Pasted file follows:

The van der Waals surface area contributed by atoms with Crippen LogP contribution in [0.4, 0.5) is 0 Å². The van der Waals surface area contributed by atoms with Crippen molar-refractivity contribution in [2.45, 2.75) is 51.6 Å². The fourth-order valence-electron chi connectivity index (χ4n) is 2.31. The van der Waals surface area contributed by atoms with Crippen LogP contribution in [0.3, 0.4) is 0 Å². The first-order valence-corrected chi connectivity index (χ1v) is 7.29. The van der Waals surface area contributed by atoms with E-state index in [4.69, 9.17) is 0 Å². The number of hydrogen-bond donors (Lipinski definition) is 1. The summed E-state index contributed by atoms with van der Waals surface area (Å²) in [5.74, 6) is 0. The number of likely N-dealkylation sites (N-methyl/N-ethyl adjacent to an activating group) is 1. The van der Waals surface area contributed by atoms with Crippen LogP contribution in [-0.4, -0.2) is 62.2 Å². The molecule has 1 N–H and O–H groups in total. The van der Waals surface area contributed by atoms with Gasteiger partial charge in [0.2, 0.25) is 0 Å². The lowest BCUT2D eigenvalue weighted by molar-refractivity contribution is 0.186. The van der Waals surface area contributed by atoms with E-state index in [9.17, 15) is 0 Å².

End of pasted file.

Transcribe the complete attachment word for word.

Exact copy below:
The van der Waals surface area contributed by atoms with Crippen LogP contribution in [0.4, 0.5) is 0 Å². The van der Waals surface area contributed by atoms with Crippen molar-refractivity contribution in [2.45, 2.75) is 51.6 Å². The fourth-order valence-electron chi connectivity index (χ4n) is 2.31. The van der Waals surface area contributed by atoms with Crippen LogP contribution in [0.3, 0.4) is 0 Å². The first-order valence-corrected chi connectivity index (χ1v) is 7.29. The van der Waals surface area contributed by atoms with E-state index in [4.69, 9.17) is 0 Å². The number of hydrogen-bond donors (Lipinski definition) is 1. The summed E-state index contributed by atoms with van der Waals surface area (Å²) in [5.74, 6) is 0. The number of likely N-dealkylation sites (N-methyl/N-ethyl adjacent to an activating group) is 1. The van der Waals surface area contributed by atoms with Crippen LogP contribution in [-0.4, -0.2) is 62.2 Å². The molecule has 1 N–H and O–H groups in total. The van der Waals surface area contributed by atoms with Gasteiger partial charge in [0.2, 0.25) is 0 Å². The lowest BCUT2D eigenvalue weighted by molar-refractivity contribution is 0.186. The van der Waals surface area contributed by atoms with E-state index in [9.17, 15) is 0 Å².